Friday, March 31, 2023

House Refuses to Concur with Two Senate Amendments on House Bills

During this morning’s floor session, the House refused to concur on two Senate-amended House Bills, concurred to complete legislative action on eight Senate-amended bills, adopted 14 resolutions, and passed all 18 bills on third reading.

The House refused to concur with Senate amendments on House Bill 3261 and House Bill 3302.

House Bill 3261 allows for an extension for provisional social work licenses to complete requirements to become fully licensed if the individual loses their employment during a force reduction or is unable to work due to medical reasons.

The Senate amended bill adds a new section of code to allow the Bureau of Social Services to employ individuals who are not registered as social workers as CPS workers, youth services workers, case managers, and clerical staff in areas where social work vacancies have reached over 25% of the allocation. The requirements provided are: (1) Must be 18; (2) Must have an associates degree in social work or a related field or be a retired law enforcement officer; (3) have three letters of recommendation; (4) Not be an alcohol or drug abuser; and (5) Satisfy requirements in the WV Clearance for Access Registry and Employment Screening Act.

The House voted to refuse to concur with a voice vote. House Bill 3261 heads back to the Senate.

House Bill 3302 recognizes an embryo or fetus as a distinct unborn victim for the offenses of DUI causing death and DUI causing serious bodily injury.

The Senate amendment removed the recognition of an embryo or fetus as a distinct unborn victim of a crime of DUI causing serious bodily injury. The House Judiciary Committee had amended this into the bill prior to passage. Members felt strongly about having both causing death and causing serious bodily injury in the bill.

The House refused to concur with a vote of 34 to 60. The bill heads back to the Senate.

Senate Bill 559 amends the law relating to spousal privilege. The House amended the bill by adding that the law only extends to valid marriages. The amended version also adds exceptions for (1) offenses committed against the spouse, child, mother, father, sister, or brother; (2) forgery; (3) crimes committed together; (4) crimes against an infant or minor; or (5) crimes against an individual who is mentally incompetent.

Senate Bill 613 removes birthing centers from the list of health services that require a certificate of need to begin operation. The bill also increases the expenditure minimum to $100 million for health facilities. The bill defines “campus” regarding health facilities. The bill allows private office practices to offer lab services and MRIs.

Senate Bill 667 just barely passed the House with a vote of 49 in favor and 43 opposed. The bill requires performance audits of the WVSSAC. The bill requires the Legislative Auditor to examine the revenue, expenditures, and performance of the commission. The initial performance audit shall be completed by December 1, 2023, and provided to the Joint Committee on Government and Finance and the Legislative Oversight Commission on Education Accountability.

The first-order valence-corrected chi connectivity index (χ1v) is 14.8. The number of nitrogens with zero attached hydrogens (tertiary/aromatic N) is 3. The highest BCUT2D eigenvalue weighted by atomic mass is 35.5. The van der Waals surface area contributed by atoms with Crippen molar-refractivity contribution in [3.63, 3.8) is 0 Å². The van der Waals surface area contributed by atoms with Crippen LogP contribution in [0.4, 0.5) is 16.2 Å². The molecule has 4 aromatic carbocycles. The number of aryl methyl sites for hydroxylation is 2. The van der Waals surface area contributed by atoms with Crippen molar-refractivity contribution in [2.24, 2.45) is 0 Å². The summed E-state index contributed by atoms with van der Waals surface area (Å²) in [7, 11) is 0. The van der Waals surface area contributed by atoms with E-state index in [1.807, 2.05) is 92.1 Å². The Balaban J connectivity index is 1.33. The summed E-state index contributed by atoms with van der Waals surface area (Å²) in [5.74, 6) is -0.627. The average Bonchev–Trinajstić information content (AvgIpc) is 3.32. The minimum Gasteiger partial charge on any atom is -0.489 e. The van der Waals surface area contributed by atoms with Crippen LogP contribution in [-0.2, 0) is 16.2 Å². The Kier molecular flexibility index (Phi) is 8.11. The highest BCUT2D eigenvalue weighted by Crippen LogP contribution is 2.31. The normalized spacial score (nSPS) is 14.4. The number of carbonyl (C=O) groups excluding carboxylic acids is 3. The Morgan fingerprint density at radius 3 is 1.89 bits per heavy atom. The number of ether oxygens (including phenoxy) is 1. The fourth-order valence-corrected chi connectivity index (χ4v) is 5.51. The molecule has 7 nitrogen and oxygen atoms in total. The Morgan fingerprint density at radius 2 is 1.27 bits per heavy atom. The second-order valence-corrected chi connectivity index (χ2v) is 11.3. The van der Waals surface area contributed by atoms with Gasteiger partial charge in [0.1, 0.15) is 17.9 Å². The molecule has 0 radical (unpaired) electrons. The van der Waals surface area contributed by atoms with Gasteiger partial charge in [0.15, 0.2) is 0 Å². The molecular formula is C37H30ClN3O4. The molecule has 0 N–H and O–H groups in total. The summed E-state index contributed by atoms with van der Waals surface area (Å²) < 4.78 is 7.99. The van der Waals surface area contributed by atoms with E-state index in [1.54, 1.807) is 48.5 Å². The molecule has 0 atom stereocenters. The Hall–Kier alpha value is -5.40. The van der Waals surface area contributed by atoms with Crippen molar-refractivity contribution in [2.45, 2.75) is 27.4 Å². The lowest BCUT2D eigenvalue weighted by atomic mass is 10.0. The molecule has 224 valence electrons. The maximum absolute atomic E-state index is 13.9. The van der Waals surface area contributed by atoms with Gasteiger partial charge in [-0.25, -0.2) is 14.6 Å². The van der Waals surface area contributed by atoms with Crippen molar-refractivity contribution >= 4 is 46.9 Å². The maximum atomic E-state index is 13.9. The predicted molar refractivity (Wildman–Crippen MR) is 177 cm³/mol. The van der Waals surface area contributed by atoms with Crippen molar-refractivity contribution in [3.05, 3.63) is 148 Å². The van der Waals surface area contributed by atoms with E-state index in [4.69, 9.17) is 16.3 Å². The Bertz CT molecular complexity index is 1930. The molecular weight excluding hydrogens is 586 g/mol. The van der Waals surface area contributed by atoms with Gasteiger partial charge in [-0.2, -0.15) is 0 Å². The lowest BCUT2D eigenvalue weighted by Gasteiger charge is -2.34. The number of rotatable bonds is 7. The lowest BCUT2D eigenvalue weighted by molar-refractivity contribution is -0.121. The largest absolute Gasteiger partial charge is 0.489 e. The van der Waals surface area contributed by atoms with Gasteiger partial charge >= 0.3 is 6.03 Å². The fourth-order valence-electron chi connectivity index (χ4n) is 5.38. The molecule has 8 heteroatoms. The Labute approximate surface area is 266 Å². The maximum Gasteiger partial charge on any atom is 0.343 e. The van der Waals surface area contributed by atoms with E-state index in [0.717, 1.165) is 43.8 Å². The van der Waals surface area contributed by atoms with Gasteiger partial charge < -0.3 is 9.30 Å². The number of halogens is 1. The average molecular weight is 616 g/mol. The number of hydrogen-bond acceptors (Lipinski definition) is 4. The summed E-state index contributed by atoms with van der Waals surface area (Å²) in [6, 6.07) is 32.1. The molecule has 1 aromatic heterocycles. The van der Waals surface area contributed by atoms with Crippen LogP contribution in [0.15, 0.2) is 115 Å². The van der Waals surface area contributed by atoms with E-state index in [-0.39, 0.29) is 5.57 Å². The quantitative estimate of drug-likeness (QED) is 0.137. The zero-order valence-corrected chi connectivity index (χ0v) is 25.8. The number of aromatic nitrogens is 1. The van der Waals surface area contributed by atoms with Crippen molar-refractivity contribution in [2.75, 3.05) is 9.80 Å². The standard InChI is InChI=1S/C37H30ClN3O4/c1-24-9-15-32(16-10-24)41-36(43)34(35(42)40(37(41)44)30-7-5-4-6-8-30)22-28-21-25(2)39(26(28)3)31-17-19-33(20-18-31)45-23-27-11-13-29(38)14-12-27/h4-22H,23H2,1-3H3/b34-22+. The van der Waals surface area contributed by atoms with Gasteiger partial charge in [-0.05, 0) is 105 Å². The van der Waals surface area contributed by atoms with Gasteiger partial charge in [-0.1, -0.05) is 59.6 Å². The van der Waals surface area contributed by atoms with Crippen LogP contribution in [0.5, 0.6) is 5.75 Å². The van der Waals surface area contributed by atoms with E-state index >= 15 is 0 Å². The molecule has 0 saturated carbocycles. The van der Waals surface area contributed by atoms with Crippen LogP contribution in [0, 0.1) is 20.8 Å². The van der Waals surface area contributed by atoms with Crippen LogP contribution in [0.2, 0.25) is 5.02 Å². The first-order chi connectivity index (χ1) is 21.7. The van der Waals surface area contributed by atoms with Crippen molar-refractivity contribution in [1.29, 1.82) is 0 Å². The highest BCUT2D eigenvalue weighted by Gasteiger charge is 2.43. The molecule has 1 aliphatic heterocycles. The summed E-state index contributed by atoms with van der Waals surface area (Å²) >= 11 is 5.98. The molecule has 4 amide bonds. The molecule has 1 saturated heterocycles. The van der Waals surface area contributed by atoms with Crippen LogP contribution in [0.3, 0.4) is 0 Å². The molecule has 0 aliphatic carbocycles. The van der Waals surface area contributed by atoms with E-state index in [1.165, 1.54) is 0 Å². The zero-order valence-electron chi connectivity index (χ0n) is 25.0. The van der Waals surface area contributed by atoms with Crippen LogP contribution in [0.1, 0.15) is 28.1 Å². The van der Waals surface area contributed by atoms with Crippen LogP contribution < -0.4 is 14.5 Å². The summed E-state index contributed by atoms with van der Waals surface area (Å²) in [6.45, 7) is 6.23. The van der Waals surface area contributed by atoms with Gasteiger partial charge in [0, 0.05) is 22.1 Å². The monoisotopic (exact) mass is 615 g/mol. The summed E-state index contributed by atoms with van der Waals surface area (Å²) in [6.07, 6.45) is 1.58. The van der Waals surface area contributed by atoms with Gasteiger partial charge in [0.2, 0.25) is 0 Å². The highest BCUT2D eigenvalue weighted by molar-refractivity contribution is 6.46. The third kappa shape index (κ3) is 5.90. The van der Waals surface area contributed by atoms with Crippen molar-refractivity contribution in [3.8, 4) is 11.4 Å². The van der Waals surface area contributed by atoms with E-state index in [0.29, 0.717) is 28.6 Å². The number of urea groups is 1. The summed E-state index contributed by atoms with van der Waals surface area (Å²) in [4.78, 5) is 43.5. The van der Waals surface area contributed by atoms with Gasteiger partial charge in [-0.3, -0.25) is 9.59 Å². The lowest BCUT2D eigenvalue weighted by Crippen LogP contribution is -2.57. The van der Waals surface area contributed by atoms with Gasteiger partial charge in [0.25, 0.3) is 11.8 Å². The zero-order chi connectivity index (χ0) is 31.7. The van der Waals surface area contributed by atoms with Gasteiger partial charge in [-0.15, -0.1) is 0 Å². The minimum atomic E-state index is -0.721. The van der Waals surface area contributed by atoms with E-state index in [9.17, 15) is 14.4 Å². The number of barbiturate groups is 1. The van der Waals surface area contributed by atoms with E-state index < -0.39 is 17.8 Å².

Opponents of the bill stated that the WVSSAC is a private organization already subject to financial audits from the State Auditor and felt this bill is creating duplicative audits.

The House will hear and amend bills on second reading after the recess.

The House is in recess until 3:30 p.m.

Committee Meetings, Today

The House reconvened this afternoon to finish reading the 54 bills on second reading of the agenda. Senate Bill 187, Senate Bill 220, Senate Bill 258, Senate Bill 361, Senate Bill 523, Senate Bill 534, Senate Bill 548, Senate Bill 573, Senate Bill 735, and Senate Bill 740 advanced to third with the general right to amend. Amendments were offered on several bills, including:

Senate Bill 232 creates a multi disciplinary study group to make recommendations regarding persons with mental illness, developmental disabilities, cognitive disabilities and/or substance abuse problems away from the criminal justice system and into community-based treatment and other settings.

Senate Bill 546 states that unless expressly exempted by law, all delta tetrahydrocannabinols are schedule I. The bill also declares that the provisions of the bill are not applicable to products lawfully manufacture, distributed, or possessed pursuant to the Industrial Hemp Development Act and the Medical Cannabis Act. An amendment was offered and rejected to remove Cannabis products from Schedule I, as drugs listed in Schedule I have no medial purpose. However, with the passage of the Medical Cannabis Act, it’s stated that cannabis does have a medical purpose.

Senate Bill 617 outlines data required for the Intellectual and Development Disabilities Waiver Program workforce study. The bill requires recommendations for hourly pay and an annual review. The Health and Human Resources Committee amendment adds language from a House Bill relating to the regulation of behavioral health centers.

House Bill 2883 transfers money from the Coronavirus State Fiscal Recovery Fund to the Department of Economic Development, the Economic Development Authority, the Reclamation of Abandoned and Dilapidated Property Program Fun, and the Water Development Fund. Two competing amendments were offered on the bill and both were rejected. The first amendment would have allocated the money to PEIA, the Divisions of Corrections and Rehabilitation, and the Local Economic Development Assistance fund. The second amendment would have allocated more funding to the Water Development Authority and less to the Economic Development Authority.  Th only amendment adopted was to fix a typo in the funding numbers.

The House is adjourned until tomorrow, March 10 at 9:30 a.m.

Committee Meetings, tomorrow, March 10

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